Customers in the said areas will temporarily experience difficulty in accessing communications services. PAGASA has donwngraded Lawin from supertyphoon to typhoon level offering opportunities for early restoration of Globe services. Network redundancies were activated to alleviate the impact of service disruptions to customers.

Globe technical teams have already been deployed to restore damaged facilities. In the meantime, Globe is also in close coordination with government agencies to deploy relief operations in areas affected by the typhoon. Further advisories will be released to update customers on the restoration of various services. —Yoly Crisanto, Globe Senior Vice President for Corporate Communications.# (Yoly C. Crisanto, Head, Corporate Communications, Globe Telecom, Inc.)

Cusi Underscores Continuous Supply of Safe Electricity to Poor Communities


MORE HOMES ELECTRIFIED: DOE-identified houses in Isla Putting Bato were energized as beneficiaries of the intensified electrification activities by the DOE and MERALCO. (Photo by: MERALCO)

(Taguig City) Energy Secretary Alfonso G. Cusi today emphasized the giving of access to safer electricity supply as it continues to make power available to our less privileged Filipinos.


From July 8, 2016 to October 14, the DOE-MERALCO partnership has energized a total of 18,026 households in the areas of Gaya-Gaya, San Jose del Monte and other municipalities in Bulacan, Laguna and some parts of Rizal, Happy Land Aroma, the BASECO Compound, Isla Puting Bato and Parola Area in Tondo, Manila.


“I am committed to accomplishing the marching order of the President to provide our people the chance to enjoy a more comfortable quality of life through the delivery of safe, stable and reliable electricity services,” Sec. Cusi said referring to the Department of Energy’s (DOE) Household Electrification Program in collaboration with Manila Electric Co. (MERALCO) as he thanked MERALCO for its cooperation and commitment in energizing the said areas.


The DOE Secretary also thanked the Local Government Unit leaders for their active involvement in ensuring there will be safe and legal electrical connections to protect their communities.


“We would like to express our gratitude to our partners for making household electrification possible, dahil para ito sa maliliit na tao, sa mga hindi napapakinggang boses at sa mga taong nangangailangan ng ating tulong sa sektor na ito,” Cusi said.


“The unlawful use of electricity is prohibited under Republic Act No. 7832 otherwise known as the Anti-Pilferage of Electricity and Theft of Electric Transmission Lines/Materials Act of 1994. Among the prohibited acts are: wire-tapping, tampering, installing, or using tampered electrical meter, jumper, current reversing transformer, shorting or shunting wire, loop connection, or any attempt to destroy any accessory of the metering device box which encases an electric meter or its metering accessories.”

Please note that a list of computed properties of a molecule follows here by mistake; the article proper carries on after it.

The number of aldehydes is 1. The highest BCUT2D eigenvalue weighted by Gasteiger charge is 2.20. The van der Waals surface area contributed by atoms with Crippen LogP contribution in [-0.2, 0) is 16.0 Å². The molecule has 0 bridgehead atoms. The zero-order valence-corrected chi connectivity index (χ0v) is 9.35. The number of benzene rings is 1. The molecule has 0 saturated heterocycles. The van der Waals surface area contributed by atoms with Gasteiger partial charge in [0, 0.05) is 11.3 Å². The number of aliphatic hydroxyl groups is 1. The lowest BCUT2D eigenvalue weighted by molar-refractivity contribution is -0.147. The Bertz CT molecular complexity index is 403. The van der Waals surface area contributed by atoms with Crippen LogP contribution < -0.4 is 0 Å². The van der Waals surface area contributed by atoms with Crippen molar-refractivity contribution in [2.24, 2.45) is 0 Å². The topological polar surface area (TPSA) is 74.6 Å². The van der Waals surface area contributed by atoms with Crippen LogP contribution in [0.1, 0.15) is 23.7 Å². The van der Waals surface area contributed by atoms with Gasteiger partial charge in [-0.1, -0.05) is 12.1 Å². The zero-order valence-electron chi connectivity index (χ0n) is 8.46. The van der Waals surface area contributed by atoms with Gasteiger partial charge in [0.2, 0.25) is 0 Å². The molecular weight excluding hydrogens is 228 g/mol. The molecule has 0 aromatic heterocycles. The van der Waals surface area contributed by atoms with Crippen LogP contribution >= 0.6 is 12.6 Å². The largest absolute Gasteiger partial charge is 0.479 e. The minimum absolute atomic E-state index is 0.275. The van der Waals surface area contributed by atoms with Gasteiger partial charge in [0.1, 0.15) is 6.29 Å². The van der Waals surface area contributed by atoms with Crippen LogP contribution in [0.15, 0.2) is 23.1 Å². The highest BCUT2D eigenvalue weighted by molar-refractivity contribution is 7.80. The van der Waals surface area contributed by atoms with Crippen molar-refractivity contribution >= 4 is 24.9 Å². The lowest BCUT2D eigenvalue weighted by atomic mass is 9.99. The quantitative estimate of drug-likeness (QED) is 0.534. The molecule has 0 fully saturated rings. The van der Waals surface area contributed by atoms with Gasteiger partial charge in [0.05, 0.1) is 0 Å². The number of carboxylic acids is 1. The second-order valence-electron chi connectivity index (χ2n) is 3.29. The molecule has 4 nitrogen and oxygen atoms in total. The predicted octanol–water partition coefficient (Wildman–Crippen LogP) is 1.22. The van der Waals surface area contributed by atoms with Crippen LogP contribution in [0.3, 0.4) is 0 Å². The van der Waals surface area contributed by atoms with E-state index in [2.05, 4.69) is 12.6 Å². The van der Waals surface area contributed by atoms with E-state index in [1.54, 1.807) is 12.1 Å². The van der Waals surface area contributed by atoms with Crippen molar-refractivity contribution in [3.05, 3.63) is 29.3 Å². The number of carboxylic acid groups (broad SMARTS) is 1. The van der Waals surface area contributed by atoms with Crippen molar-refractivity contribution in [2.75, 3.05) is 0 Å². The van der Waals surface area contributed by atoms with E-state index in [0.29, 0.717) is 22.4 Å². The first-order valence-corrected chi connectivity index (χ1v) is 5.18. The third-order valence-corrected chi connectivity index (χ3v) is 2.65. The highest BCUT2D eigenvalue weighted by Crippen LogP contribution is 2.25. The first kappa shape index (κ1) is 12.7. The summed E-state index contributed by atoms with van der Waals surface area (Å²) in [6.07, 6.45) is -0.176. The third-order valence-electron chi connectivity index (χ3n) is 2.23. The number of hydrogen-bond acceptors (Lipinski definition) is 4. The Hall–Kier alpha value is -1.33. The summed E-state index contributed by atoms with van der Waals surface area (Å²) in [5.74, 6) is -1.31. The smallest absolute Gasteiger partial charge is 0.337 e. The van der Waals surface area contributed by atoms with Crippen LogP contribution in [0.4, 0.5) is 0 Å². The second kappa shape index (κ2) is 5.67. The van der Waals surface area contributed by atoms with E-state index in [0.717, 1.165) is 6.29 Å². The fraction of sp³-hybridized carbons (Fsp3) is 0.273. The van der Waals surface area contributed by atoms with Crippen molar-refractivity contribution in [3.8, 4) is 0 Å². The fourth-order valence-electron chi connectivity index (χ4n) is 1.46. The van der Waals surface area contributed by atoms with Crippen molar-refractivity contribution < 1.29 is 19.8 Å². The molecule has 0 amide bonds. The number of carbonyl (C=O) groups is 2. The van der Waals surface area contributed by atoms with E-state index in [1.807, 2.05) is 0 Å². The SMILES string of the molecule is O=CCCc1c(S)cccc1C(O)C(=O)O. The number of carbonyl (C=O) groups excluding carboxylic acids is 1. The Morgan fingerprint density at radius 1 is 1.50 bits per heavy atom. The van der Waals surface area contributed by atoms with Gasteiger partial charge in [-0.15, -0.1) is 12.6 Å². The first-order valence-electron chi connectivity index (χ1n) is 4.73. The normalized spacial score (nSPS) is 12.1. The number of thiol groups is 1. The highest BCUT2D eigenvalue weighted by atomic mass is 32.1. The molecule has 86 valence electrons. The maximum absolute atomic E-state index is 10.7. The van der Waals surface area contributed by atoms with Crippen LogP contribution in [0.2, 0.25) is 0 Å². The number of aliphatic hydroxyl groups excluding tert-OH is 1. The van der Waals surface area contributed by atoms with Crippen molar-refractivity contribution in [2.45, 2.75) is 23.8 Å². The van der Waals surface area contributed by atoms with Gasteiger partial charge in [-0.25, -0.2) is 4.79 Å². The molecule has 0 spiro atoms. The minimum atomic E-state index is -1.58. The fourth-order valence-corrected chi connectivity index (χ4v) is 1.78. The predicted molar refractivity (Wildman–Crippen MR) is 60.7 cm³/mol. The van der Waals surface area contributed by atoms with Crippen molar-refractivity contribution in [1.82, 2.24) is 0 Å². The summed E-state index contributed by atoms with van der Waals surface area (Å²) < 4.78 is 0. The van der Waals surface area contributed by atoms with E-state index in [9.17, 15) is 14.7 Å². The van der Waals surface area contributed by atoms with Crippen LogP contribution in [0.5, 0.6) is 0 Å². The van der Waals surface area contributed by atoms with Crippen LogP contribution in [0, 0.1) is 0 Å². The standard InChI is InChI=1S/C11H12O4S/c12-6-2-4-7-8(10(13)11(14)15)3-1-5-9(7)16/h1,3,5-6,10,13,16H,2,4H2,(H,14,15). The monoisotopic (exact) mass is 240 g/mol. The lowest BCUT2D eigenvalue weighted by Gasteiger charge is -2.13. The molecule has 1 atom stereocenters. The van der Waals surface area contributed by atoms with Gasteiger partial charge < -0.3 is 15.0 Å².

“This law serves as the DOE’s guideline in safeguarding the welfare of the consumers against any untoward incidents such as fire, which may be triggered by faulty electrical wiring that will destroy properties and cause the loss of lives, “Secretary Cusi concluded.# (Public/Media Affairs, dEPARTMEN


A Win-Win Solution in Sea Dispute with China

By Victor N. Corpus

October 16, 2016 – The upcoming RP-China talks on the West Philippine Sea or South China Sea put the Philippines at the vital cross-road to war or peace. The choice of which road to take, war or peace, all depends on what strategy the Philippine negotiating team will adapt.  A “win-lose strategy”, otherwise known as a “zero-sum game” will lead the Philippines to war; or, end up with zero benefits: zero oil; zero gas; and zero fish; in addition to angering a neighbor who is now the largest economy in the world in terms purchasing power parity measurement of its GDP. This neighbor is also our largest trading partner, bigger than RP trade with the US and Japan combined.  The other road, which is a “win-win strategy”, will lead the Philippines to both peace and progress.  It involves settling the issue of sovereignty acceptable to both parties; and ensure that the core interests of both sides are properly addressed and satisfied.

We have had a taste of a “win-lose strategy” when we unanimously won our case before the Permanent Court of Arbitration in The Hague. It was a total win for RP and a total loss for China. But this victory will eventually end up as a “zero-sum” game for us because China will make sure that we do not get a single drop of oil, a single cubic feet of gas, or even a single piece of fish in the disputed area. What we got instead are China’s fully-armed strategic bombers patrolling Scarborough Shawl and other Chinese-occupied islands in the disputed area. One such bomber (H6K) is capable of destroying all the six EDCA bases being used by US forces on Philippine soil in a single sortie; to include US bases in Australia if China wishes to.  China’s submarines can deliver the same package if they are also now patrolling the disputed area declared by PCA as illegal as they are within the nine-dash line adjudge as non-existent.  So, we won a tactical victory in the legal arena; but we are losing strategically on the geopolitical arena. Now we can say that all the islands claimed by China in the South China Sea is illegal. What if China, in revenge to what we have done, start occupying all the islands occupied by the Philippines? Have our leaders ever thought of that? Are we sure that US will come to our aid and die for us?  All these are the dilemma we now face as a result of our “win-lose strategy” we have adapted in trying to resolve the sea dispute with China.